In Quebec, territories and landscapes were constantly subjected to waves of resource exploitation. If still dominant, this vision of the territory as a pool of exploitable resources is facing new concerns inciting change. In 2000, Quebec was lagging behind as protected areas amounted to less than 1% of the total territory. In the recent years however, the notion of biodiversity conservation has forcefully emerged.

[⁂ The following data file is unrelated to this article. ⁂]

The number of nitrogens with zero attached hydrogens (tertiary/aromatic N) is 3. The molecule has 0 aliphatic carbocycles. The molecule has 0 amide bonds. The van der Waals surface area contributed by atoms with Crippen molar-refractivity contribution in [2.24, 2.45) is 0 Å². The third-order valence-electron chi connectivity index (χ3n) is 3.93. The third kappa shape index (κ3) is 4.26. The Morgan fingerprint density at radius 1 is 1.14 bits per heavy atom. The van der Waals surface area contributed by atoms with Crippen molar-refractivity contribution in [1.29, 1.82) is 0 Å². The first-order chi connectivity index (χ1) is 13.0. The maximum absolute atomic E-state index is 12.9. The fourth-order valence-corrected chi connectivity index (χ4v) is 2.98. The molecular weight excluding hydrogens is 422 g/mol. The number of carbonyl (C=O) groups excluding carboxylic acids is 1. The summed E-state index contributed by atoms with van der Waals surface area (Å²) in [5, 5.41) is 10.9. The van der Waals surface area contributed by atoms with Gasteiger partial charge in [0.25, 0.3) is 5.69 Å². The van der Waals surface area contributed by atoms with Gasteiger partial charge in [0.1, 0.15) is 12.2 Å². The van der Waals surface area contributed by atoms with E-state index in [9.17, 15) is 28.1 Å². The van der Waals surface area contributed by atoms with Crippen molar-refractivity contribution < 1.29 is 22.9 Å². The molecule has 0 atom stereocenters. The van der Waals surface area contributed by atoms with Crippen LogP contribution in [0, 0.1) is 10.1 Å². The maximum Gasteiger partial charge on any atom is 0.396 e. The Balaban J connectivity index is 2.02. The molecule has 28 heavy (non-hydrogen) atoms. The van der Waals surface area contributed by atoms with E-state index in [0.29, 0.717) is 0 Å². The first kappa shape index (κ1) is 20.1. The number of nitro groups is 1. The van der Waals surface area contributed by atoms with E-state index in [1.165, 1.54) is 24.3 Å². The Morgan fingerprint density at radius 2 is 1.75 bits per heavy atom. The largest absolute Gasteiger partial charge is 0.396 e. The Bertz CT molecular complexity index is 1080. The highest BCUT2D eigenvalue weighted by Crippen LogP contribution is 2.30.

Adopted in 2002 by the Government of Quebec, the humanized landscape status proposes principles to manage and organize the territory and explicitly seeks the protection of biodiversity. It also recognizes the importance of human activities on the land and focuses on the participation of local and regional communities.
This book presents the particularities of the humanized landscape status. It examines the specific contribution of the protection status compared to others that exist in Quebec and in other countries. It analyzes its scope and terms of realization while assessing how it links to different mechanisms of land-use planning.